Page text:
Closer observation solves the mystery. All the advice says they won't eat in the first 24 hours and it is no use feeding them, but I added three bags of live daphnia to the tank while the fishes were still floating in their delivery bags, just in case someone felt peckish after their journey. The good thing about live water fleas is that they don't rot if nobody eats them, they just keep on swimming around happily and maybe even making baby waterfleas. Daphnia are attracted by light, and it seems even shy little fishes will dare to venture into the light if the lightest part of the tank is filled with yummy daphnia. I hope this is a sign that they haven't been overly traumatised by their journey.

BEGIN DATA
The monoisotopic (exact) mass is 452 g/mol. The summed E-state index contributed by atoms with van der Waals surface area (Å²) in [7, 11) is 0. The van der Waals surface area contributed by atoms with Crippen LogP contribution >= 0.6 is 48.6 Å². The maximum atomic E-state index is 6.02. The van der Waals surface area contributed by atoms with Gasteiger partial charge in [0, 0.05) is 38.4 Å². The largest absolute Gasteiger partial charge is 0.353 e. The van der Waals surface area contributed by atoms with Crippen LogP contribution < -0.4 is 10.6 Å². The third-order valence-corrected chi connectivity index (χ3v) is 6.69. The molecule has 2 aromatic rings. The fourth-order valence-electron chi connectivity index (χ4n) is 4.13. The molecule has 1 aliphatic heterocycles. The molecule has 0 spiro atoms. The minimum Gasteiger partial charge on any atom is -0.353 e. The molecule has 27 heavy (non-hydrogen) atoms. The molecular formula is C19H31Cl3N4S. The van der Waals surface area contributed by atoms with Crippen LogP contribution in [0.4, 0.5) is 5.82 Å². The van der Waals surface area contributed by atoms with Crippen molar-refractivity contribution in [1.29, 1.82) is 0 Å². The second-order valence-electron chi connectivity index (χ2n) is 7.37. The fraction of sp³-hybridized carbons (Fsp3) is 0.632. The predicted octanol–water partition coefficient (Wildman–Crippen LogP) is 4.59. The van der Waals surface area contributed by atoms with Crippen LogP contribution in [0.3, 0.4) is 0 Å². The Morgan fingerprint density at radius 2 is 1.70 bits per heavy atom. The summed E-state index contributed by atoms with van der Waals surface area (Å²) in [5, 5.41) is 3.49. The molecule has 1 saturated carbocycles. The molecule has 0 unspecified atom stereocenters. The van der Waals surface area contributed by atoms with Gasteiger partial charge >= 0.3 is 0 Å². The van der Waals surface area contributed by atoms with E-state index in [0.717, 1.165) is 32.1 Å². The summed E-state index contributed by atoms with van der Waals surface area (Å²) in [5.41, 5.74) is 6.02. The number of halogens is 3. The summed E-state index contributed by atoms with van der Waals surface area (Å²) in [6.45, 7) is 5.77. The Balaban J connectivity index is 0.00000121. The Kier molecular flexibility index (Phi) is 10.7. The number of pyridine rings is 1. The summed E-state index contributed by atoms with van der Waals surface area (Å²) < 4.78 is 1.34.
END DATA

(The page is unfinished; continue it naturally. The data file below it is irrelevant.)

Now all I have to do is resist the temptation to turn the lights on in the tank so that I can see them better. Give them time to explore their new home in peace. Now that they've filled up on daphnia all the cardinals have found each other and are keeping together in quite a tight little group between two rocks. The rasboras have divided up into two groups, one group is swimming laps at the top of the tank and the other is swimming up and down from top to bottom along the far left corner of the tank. The bristlenose vanished into the undergrowth where it will find plenty of algae to chomp.